Ever wanted to meet a teacher who has extensive knowledge on current events, global warming, pollution, energy conservation or ecological footprints? Well look no further, as WCHS has the teacher for you.
A member of the science department, Gary Rogers teaches AP Environmental Science and is a science Resource teacher. Rogers goes above and beyond to ensure his students are not only learning, but also enjoying class. His personal experiences and lifestyle allow him to connect with students on a unique level and understand each one of his students.
“While teaching here at Churchill, my wife and I have been raising our own three children,” Rogers said. “Being a Dad has definitely helped to shape who I am as an educator.”
Rogers’s teaching style is very relaxed and flexible, as he is willing to help his students in any way to ensure their success. He understands that his junior and senior students have busy schedules, so he often incorporates personal stories and jokes relevant to the topic in order to keep class interesting.
“Having time to get to know the Churchill community has helped me to better understand the students,” Rogers said. “I try to be relatable to students, share a little about me and use humor as much as possible.”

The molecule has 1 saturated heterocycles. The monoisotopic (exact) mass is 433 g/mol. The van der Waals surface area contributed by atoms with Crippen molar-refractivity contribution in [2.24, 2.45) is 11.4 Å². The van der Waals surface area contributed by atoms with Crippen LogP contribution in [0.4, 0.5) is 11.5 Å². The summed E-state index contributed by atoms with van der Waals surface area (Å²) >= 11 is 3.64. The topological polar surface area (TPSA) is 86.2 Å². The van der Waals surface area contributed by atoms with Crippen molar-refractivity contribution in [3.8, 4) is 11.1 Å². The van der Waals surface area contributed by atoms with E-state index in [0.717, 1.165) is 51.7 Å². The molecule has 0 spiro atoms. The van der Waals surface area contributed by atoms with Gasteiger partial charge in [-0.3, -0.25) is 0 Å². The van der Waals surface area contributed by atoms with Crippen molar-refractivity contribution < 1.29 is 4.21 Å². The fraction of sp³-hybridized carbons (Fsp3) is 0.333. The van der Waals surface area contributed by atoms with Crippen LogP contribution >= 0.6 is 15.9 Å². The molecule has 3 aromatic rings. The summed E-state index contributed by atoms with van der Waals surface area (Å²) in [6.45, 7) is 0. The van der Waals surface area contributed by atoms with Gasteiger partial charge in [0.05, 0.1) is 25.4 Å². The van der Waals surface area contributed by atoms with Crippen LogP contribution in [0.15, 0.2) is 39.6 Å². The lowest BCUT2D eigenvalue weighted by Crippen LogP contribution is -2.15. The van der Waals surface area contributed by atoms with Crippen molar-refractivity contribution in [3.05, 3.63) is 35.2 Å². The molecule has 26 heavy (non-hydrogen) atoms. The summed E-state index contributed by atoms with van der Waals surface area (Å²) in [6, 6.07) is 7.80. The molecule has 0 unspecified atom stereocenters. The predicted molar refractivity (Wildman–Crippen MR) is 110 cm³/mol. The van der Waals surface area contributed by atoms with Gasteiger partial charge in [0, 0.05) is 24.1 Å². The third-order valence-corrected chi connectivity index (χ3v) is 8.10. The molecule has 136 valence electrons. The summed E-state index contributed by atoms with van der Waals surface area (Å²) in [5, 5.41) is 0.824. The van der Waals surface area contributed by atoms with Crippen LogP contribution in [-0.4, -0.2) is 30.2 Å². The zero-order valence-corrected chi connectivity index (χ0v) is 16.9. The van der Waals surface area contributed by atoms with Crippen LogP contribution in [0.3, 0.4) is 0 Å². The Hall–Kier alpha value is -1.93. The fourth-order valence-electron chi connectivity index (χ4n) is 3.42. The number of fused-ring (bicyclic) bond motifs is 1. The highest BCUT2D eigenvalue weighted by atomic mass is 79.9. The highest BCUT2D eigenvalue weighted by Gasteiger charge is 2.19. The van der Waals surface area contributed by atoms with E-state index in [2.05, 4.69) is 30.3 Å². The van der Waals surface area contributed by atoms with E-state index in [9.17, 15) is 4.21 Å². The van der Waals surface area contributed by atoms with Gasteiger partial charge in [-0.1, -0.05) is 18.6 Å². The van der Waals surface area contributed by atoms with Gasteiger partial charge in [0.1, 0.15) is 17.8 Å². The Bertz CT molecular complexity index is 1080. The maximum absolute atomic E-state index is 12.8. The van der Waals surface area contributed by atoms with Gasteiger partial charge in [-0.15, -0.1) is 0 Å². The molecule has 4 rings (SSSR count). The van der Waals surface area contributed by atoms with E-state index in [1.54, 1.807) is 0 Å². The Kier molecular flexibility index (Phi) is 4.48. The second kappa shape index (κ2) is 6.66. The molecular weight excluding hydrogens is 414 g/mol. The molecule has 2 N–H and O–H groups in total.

Rogers’ 24 years as an educator and 13 years at WCHS have allowed him to help students grow throughout their high school journeys. Because to teach many students with various interests, he tries his best to adapt to all students’ needs and preferred learning styles.
“Mr. Rogers is a teacher who really cares about the success of his students,” junior Isabelle Cherot said. “It’s evident how much time he puts into making his lesson plans, which means a lot to us.”
Rogers’ greatest strength is his ability to connect to his students through his passion for science. His interest in his field is evident in every lesson and conversation he holds with students, which translates into his students’ performance.
“I love the outdoors,” Rogers said. “Helping others find their excitement for nature and conserving this resource for future generations is a passion.”